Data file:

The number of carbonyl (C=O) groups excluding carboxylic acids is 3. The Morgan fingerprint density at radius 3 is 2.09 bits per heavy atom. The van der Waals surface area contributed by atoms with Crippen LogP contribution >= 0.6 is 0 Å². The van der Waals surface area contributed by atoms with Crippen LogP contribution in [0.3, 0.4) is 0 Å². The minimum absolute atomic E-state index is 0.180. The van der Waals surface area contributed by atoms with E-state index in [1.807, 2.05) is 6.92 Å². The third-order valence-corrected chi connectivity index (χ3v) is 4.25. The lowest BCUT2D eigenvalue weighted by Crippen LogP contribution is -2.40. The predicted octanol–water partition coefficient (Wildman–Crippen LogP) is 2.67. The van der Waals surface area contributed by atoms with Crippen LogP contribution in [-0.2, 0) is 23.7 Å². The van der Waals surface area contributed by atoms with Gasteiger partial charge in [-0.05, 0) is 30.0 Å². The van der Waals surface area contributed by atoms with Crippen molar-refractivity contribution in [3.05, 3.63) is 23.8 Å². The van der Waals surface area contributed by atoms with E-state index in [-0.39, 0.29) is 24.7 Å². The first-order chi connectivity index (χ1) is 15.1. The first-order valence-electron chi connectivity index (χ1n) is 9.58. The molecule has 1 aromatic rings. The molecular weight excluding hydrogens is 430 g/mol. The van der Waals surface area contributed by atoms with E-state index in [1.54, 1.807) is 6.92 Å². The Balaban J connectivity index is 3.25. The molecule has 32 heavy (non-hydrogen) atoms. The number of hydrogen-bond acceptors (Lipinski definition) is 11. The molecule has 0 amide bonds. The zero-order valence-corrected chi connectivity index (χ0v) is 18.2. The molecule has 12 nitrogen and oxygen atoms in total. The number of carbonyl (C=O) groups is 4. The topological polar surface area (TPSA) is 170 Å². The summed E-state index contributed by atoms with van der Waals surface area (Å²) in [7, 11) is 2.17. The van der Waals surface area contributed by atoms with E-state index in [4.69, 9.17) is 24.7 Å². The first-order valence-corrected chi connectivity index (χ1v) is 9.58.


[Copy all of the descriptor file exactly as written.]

The number of carbonyl (C=O) groups excluding carboxylic acids is 3. The Morgan fingerprint density at radius 3 is 2.09 bits per heavy atom. The van der Waals surface area contributed by atoms with Crippen LogP contribution >= 0.6 is 0 Å². The van der Waals surface area contributed by atoms with Crippen LogP contribution in [0.3, 0.4) is 0 Å². The minimum absolute atomic E-state index is 0.180. The van der Waals surface area contributed by atoms with E-state index in [1.807, 2.05) is 6.92 Å². The third-order valence-corrected chi connectivity index (χ3v) is 4.25. The lowest BCUT2D eigenvalue weighted by Crippen LogP contribution is -2.40. The predicted octanol–water partition coefficient (Wildman–Crippen LogP) is 2.67. The van der Waals surface area contributed by atoms with Crippen LogP contribution in [-0.2, 0) is 23.7 Å². The van der Waals surface area contributed by atoms with Gasteiger partial charge in [-0.05, 0) is 30.0 Å². The van der Waals surface area contributed by atoms with Crippen molar-refractivity contribution in [3.05, 3.63) is 23.8 Å². The van der Waals surface area contributed by atoms with E-state index in [-0.39, 0.29) is 24.7 Å². The first-order chi connectivity index (χ1) is 15.1. The first-order valence-electron chi connectivity index (χ1n) is 9.58. The molecule has 1 aromatic rings. The molecular weight excluding hydrogens is 430 g/mol. The van der Waals surface area contributed by atoms with E-state index in [1.54, 1.807) is 6.92 Å². The Balaban J connectivity index is 3.25. The molecule has 32 heavy (non-hydrogen) atoms. The number of hydrogen-bond acceptors (Lipinski definition) is 11. The molecule has 0 amide bonds. The zero-order valence-corrected chi connectivity index (χ0v) is 18.2. The molecule has 12 nitrogen and oxygen atoms in total. The number of carbonyl (C=O) groups is 4. The topological polar surface area (TPSA) is 170 Å². The summed E-state index contributed by atoms with van der Waals surface area (Å²) in [7, 11) is 2.17. The van der Waals surface area contributed by atoms with E-state index in [4.69, 9.17) is 24.7 Å². The first-order valence-corrected chi connectivity index (χ1v) is 9.58.